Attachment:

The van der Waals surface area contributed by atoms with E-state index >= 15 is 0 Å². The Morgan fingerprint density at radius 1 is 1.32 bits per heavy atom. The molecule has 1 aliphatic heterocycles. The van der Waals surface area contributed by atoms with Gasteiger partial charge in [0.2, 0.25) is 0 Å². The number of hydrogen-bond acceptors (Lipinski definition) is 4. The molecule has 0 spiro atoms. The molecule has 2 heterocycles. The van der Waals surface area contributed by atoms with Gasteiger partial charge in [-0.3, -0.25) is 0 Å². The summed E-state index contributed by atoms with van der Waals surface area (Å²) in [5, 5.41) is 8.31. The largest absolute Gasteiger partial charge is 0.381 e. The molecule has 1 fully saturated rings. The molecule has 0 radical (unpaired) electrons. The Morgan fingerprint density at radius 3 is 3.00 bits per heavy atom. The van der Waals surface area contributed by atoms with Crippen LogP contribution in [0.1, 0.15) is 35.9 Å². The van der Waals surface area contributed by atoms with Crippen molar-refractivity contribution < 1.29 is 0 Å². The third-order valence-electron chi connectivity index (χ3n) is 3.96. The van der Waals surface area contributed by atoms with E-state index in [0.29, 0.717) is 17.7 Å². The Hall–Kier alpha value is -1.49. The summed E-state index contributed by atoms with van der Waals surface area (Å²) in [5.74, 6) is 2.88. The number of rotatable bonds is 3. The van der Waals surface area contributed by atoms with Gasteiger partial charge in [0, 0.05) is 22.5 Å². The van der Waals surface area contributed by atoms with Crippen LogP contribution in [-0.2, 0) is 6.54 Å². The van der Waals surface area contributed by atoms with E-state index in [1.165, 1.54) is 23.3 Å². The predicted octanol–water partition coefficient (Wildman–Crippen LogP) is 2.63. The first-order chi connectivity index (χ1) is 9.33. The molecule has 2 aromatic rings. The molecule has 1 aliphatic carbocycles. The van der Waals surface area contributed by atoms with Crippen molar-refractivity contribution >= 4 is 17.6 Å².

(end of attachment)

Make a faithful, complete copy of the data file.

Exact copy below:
The van der Waals surface area contributed by atoms with E-state index >= 15 is 0 Å². The Morgan fingerprint density at radius 1 is 1.32 bits per heavy atom. The molecule has 1 aliphatic heterocycles. The van der Waals surface area contributed by atoms with Gasteiger partial charge in [0.2, 0.25) is 0 Å². The number of hydrogen-bond acceptors (Lipinski definition) is 4. The molecule has 0 spiro atoms. The molecule has 2 heterocycles. The van der Waals surface area contributed by atoms with Gasteiger partial charge in [-0.3, -0.25) is 0 Å². The summed E-state index contributed by atoms with van der Waals surface area (Å²) in [5, 5.41) is 8.31. The largest absolute Gasteiger partial charge is 0.381 e. The molecule has 1 fully saturated rings. The molecule has 0 radical (unpaired) electrons. The Morgan fingerprint density at radius 3 is 3.00 bits per heavy atom. The van der Waals surface area contributed by atoms with Crippen LogP contribution in [0.1, 0.15) is 35.9 Å². The van der Waals surface area contributed by atoms with Crippen molar-refractivity contribution < 1.29 is 0 Å². The third-order valence-electron chi connectivity index (χ3n) is 3.96. The van der Waals surface area contributed by atoms with E-state index in [0.29, 0.717) is 17.7 Å². The Hall–Kier alpha value is -1.49. The summed E-state index contributed by atoms with van der Waals surface area (Å²) in [5.74, 6) is 2.88. The number of rotatable bonds is 3. The van der Waals surface area contributed by atoms with Gasteiger partial charge in [0, 0.05) is 22.5 Å². The van der Waals surface area contributed by atoms with Crippen LogP contribution in [-0.2, 0) is 6.54 Å². The van der Waals surface area contributed by atoms with E-state index in [1.165, 1.54) is 23.3 Å². The predicted octanol–water partition coefficient (Wildman–Crippen LogP) is 2.63. The first-order chi connectivity index (χ1) is 9.33. The molecule has 2 aromatic rings. The molecule has 1 aliphatic carbocycles. The van der Waals surface area contributed by atoms with Crippen molar-refractivity contribution >= 4 is 17.6 Å².